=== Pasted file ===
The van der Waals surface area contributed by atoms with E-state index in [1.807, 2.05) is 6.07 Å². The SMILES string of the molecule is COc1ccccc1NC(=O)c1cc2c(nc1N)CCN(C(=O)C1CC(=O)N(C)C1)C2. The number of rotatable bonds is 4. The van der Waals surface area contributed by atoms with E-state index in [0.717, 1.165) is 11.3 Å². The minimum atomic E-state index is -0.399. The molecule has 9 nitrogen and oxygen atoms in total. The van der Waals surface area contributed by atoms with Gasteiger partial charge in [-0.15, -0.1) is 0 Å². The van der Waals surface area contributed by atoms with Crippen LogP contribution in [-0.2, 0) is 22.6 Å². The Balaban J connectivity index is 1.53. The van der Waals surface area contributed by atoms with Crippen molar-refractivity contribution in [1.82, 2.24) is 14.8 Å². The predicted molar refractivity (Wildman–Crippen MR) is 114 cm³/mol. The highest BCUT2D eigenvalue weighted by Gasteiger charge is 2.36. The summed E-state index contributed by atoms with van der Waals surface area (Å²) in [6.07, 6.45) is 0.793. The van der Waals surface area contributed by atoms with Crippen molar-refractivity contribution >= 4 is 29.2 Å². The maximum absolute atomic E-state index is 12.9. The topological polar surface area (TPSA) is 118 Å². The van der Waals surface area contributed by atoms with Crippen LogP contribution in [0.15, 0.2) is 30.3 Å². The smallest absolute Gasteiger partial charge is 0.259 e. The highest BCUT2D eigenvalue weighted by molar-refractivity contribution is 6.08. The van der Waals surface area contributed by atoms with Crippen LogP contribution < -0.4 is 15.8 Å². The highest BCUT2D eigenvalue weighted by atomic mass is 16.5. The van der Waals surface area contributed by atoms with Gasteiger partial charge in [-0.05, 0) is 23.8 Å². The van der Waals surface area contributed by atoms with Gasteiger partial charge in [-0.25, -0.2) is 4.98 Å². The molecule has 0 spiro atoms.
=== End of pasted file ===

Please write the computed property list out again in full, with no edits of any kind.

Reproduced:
The van der Waals surface area contributed by atoms with E-state index in [1.807, 2.05) is 6.07 Å². The SMILES string of the molecule is COc1ccccc1NC(=O)c1cc2c(nc1N)CCN(C(=O)C1CC(=O)N(C)C1)C2. The number of rotatable bonds is 4. The van der Waals surface area contributed by atoms with E-state index in [0.717, 1.165) is 11.3 Å². The minimum atomic E-state index is -0.399. The molecule has 9 nitrogen and oxygen atoms in total. The van der Waals surface area contributed by atoms with Gasteiger partial charge in [-0.15, -0.1) is 0 Å². The van der Waals surface area contributed by atoms with Crippen LogP contribution in [-0.2, 0) is 22.6 Å². The Balaban J connectivity index is 1.53. The van der Waals surface area contributed by atoms with Crippen molar-refractivity contribution in [1.82, 2.24) is 14.8 Å². The predicted molar refractivity (Wildman–Crippen MR) is 114 cm³/mol. The highest BCUT2D eigenvalue weighted by Gasteiger charge is 2.36. The summed E-state index contributed by atoms with van der Waals surface area (Å²) in [6.07, 6.45) is 0.793. The van der Waals surface area contributed by atoms with Crippen molar-refractivity contribution >= 4 is 29.2 Å². The maximum absolute atomic E-state index is 12.9. The topological polar surface area (TPSA) is 118 Å². The van der Waals surface area contributed by atoms with Crippen LogP contribution in [0.15, 0.2) is 30.3 Å². The smallest absolute Gasteiger partial charge is 0.259 e. The highest BCUT2D eigenvalue weighted by molar-refractivity contribution is 6.08. The van der Waals surface area contributed by atoms with Crippen LogP contribution < -0.4 is 15.8 Å². The highest BCUT2D eigenvalue weighted by atomic mass is 16.5. The van der Waals surface area contributed by atoms with Gasteiger partial charge in [-0.05, 0) is 23.8 Å². The van der Waals surface area contributed by atoms with Gasteiger partial charge in [-0.25, -0.2) is 4.98 Å². The molecule has 0 spiro atoms.